Next, having chastened our words in accordance with the life of Christ in us, we move to consider our actions. This is where our Gospel text for today get interesting. Why does Jesus call the scribes and the Pharisees hypocrites for asking about his disciples’ unwashed hands? It’s not just that they adhere to a certain custom of hand-washing, but rather, as Jesus cites from Isaiah, that they teach human precepts as doctrines. And not only does this offend the commandment of God by equating it with human traditions, but it also sets up a convenient proxy by which to display one’s false piety. Washing one’s hands becomes a token gesture that signals one’s obedience of the tradition and therefore, presumably, of God. All the while it is “from within,” as Jesus says, “from the human heart, that evil intentions come: fornication, theft, murder, adultery, avarice, wickedness, deceit, licentiousness, envy, slander, pride, folly.” The implication here is, again, that all of these evils can and do coexist with our simulated acts of piety. These “human precepts” function like empty words. They establish an artificial world which diverts attention away from what is actually happening. Religion thus becomes complicit with the power that corrupts.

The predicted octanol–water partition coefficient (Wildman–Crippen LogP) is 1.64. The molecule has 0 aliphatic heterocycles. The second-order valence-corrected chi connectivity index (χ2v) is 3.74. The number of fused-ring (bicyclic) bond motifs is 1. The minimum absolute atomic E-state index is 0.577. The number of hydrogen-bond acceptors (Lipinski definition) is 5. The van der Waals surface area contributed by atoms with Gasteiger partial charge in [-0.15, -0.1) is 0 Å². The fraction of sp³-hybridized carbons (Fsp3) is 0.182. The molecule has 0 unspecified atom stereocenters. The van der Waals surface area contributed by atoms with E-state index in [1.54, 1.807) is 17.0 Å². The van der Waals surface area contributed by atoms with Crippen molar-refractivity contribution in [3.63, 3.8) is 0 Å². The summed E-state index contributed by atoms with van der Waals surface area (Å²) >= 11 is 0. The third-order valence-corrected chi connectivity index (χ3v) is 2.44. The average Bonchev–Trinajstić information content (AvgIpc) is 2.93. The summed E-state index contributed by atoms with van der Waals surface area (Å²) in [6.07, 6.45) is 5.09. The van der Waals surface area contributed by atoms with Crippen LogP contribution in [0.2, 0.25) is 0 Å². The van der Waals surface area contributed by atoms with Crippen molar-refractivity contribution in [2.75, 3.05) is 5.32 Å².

The solution to this, turning to James, is to move from one’s silence before God into right action, that is, religion that is pure and undefiled before God. It is a strange juxtaposition in the last verse of the James passage. “If any think they are religious, and do not bridle their tongues but deceive their hearts, their religion is worthless. Religion that is pure and undefiled before God, the Father, is this: to care for orphans and widows in their distress, and to keep oneself unstained by the world.” On the one hand are those who succumb to excessive speech, thereby deceiving their hearts. But on the other are those who are not characterized by any kind of speech at all, but rather by the care of orphans and widows. There is a silence here. To engage in true religion, we don’t just change the topic of discussion to something better. This is to continue building up those human precepts. Instead, we quite literally stop talking and get after the good works which God has prepared for us to do. Ora et labora. Pray and work.
Being slow to speak is so much more than the literal act of restraining one’s speech, though that’s certainly involved. Being slow to speak is the template for the Christian life of discernment. It refuses the false sense of security offered by presumptuous religious talk and by token acts of piety, working instead in silent devotion of true religion. If we pursue this religion, we will still speak and we will still perform acts of piety, but we will have been renewed by the perfect law, the law of liberty, and we will be blessed in our doing. Amen.